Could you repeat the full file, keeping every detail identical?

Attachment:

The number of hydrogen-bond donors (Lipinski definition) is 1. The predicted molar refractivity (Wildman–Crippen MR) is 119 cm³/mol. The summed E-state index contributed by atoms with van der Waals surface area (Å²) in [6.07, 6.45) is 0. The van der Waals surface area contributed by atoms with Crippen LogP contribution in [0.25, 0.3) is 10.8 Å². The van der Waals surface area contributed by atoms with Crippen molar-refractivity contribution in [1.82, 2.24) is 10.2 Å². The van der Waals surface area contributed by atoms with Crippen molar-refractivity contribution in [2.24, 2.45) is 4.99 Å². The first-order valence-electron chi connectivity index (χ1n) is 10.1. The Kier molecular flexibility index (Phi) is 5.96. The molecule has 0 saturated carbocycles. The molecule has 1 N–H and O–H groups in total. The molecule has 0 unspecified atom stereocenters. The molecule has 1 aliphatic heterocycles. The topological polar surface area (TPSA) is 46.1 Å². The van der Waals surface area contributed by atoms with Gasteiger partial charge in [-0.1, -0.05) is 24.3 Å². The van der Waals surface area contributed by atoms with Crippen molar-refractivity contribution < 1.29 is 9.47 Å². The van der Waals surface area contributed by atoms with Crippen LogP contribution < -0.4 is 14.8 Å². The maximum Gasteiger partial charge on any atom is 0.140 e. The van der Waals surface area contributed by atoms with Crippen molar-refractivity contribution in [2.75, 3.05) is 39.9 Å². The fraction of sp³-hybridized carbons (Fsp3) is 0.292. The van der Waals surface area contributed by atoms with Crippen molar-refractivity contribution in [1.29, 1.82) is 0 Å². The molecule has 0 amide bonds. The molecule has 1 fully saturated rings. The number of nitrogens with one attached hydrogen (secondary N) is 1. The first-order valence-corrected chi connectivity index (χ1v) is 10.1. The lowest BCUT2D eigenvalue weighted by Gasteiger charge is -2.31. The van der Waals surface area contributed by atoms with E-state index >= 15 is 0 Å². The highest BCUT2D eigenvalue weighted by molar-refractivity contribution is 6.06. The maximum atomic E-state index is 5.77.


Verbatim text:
The number of hydrogen-bond donors (Lipinski definition) is 1. The predicted molar refractivity (Wildman–Crippen MR) is 119 cm³/mol. The summed E-state index contributed by atoms with van der Waals surface area (Å²) in [6.07, 6.45) is 0. The van der Waals surface area contributed by atoms with Crippen LogP contribution in [0.25, 0.3) is 10.8 Å². The van der Waals surface area contributed by atoms with Crippen molar-refractivity contribution in [1.82, 2.24) is 10.2 Å². The van der Waals surface area contributed by atoms with Crippen molar-refractivity contribution in [2.24, 2.45) is 4.99 Å². The first-order valence-electron chi connectivity index (χ1n) is 10.1. The Kier molecular flexibility index (Phi) is 5.96. The molecule has 0 saturated carbocycles. The molecule has 1 N–H and O–H groups in total. The molecule has 0 unspecified atom stereocenters. The molecule has 1 aliphatic heterocycles. The topological polar surface area (TPSA) is 46.1 Å². The van der Waals surface area contributed by atoms with Gasteiger partial charge in [-0.1, -0.05) is 24.3 Å². The van der Waals surface area contributed by atoms with Crippen molar-refractivity contribution < 1.29 is 9.47 Å². The van der Waals surface area contributed by atoms with Crippen LogP contribution < -0.4 is 14.8 Å². The maximum Gasteiger partial charge on any atom is 0.140 e. The van der Waals surface area contributed by atoms with Crippen molar-refractivity contribution in [2.75, 3.05) is 39.9 Å². The fraction of sp³-hybridized carbons (Fsp3) is 0.292. The van der Waals surface area contributed by atoms with Crippen molar-refractivity contribution in [1.29, 1.82) is 0 Å². The molecule has 0 amide bonds. The molecule has 1 fully saturated rings. The number of nitrogens with one attached hydrogen (secondary N) is 1. The first-order valence-corrected chi connectivity index (χ1v) is 10.1. The lowest BCUT2D eigenvalue weighted by Gasteiger charge is -2.31. The van der Waals surface area contributed by atoms with E-state index >= 15 is 0 Å². The highest BCUT2D eigenvalue weighted by molar-refractivity contribution is 6.06. The maximum atomic E-state index is 5.77.